While fast-food restaurants fare better than higher-priced eateries during economic downturns, not all are sailing through this slump. There have been winners and losers.
, the parent company formed by the merger of the two restaurant chains, announced this week that Wendy's was scaling back an aggressive new breakfast strategy, opting to relaunch the concept in 2011.
, on the other hand, breakfast is booming. Throughout last fall, as the economy worsened, U.S. same-store sales increased about 5% each month, growth credited in part to the company's breakfast business. Breakfast-hour sales now account for about a third of McDonald's revenue.
The companies' results can be seen in their share prices. Wendy's stock is down about half from its 52-week high, while McDonald's is down about 15%.
The way these companies have handled breakfast offers an insight into the larger issue of surviving versus thriving. The trick is to change with the times while maintaining your company's core DNA. In other words, how has McDonald's stayed dominant for so long? Can Wendy's and other quick-service restaurants compete?
"McDonald's has done everything right when it comes to breakfast," says Bob Goldin, executive vice president of the food-service consulting and research firm Technomic. "They've expanded their line and improved their coffee program, while still offering a really good value."
It didn't hurt that McDonald's got a head start with the Egg McMuffin all those years ago.
Does that mean every other fast-food restaurant should cede mornings to the Golden Arches? Not necessarily. Innovation isn't important, Goldin says. After all, the key ingredients are hot sandwiches and coffee.
But that's not to say you can't carve out a niche. Take Dunkin' Donuts, a company whose very name symbolizes baked goods. By ramping up the quality of its coffee, Dunkin' has navigated a complete transformation. These days, about 70 percent of revenue comes from beverages, mostly coffee, not doughnuts.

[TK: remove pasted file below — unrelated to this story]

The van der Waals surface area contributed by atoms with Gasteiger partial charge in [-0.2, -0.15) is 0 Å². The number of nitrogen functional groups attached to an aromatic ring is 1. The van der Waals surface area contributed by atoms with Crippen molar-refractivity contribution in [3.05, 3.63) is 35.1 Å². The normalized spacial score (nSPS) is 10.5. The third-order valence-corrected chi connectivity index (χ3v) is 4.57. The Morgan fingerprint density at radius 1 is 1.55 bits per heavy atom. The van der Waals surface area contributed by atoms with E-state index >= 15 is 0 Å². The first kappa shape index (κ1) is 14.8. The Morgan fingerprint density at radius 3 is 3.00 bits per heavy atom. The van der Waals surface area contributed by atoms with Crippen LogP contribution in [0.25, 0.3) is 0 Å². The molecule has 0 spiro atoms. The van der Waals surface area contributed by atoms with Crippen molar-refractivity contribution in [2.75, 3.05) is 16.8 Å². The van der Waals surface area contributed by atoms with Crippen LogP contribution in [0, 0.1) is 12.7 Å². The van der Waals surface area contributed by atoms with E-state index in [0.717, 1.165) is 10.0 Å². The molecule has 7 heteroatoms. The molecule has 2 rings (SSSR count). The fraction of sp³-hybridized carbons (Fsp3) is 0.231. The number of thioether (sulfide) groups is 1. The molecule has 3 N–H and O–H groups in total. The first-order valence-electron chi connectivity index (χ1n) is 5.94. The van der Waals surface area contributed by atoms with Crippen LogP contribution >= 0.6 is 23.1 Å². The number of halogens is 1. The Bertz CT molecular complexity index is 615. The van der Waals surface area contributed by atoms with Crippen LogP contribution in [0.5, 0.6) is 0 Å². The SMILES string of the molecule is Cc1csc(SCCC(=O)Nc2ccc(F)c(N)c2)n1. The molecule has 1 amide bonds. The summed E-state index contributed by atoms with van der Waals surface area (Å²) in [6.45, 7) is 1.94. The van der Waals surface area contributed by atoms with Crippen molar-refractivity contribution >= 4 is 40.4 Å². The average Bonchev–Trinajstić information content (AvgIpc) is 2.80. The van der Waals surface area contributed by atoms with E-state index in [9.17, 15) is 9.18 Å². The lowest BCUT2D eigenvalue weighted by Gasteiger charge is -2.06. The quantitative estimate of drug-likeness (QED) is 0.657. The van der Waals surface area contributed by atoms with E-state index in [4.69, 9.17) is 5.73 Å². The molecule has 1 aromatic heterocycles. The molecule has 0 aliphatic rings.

"Breakfast can be profitable because a lot of the fixed costs are already paid for," says Robert Sandelman, CEO of the restaurant research and consulting firm Sandelman & Associates.
"It's also attractive from the customer viewpoint because the average check is low. But you need a unique product or a particular niche.
, for example, has been successful by promoting biscuits that are made from scratch."
Other competitors haven't fared as well. "McDonald's has done a terrific job of protecting its turf," says Goldin. "Anytime anyone comes close, they come down like a ton of bricks on them."
As an example, he cites
introduction of an upscale breakfast sandwich, complete with gourmet bacon and aged cheddar. McDonald's responded by offering two Egg McMuffins for a dollar.
Sandelman also cites the importance of consistency: "As people go from city to city, they know if they go to McDonald's for breakfast, they'll get a decent meal at a good price." Other chains may have underestimated the difficulty of broadening their food lineup. "Compared to burgers, breakfast is a different animal," he says. "At one time, Wendy's was offering gourmet omelets, and it became too complicated."
So what can we learn from the battle of the breakfasts? Sure, it pays to be first, and to keep prices low. But it's just as important to adapt to changing tastes, as McDonald's has done with its new McCafe concept and by adding lower-fat chicken options to the breakfast-sandwich menu.
If you're a smaller upstart, you know your options against an entrenched player are limited. But it is possible to chip away at the big guy's base. The best strategy is to go the Dunkin' Donuts route: Find a specific niche where you can compete on quality as well as price. You may not win the battle, but you'll get a share of the spoils.
Elizabeth Blackwell is a freelance writer based in Chicago. She is the author of Frommer's Chicago guidebook, and writes for the Wall Street Journal, Chicago, and other national magazines.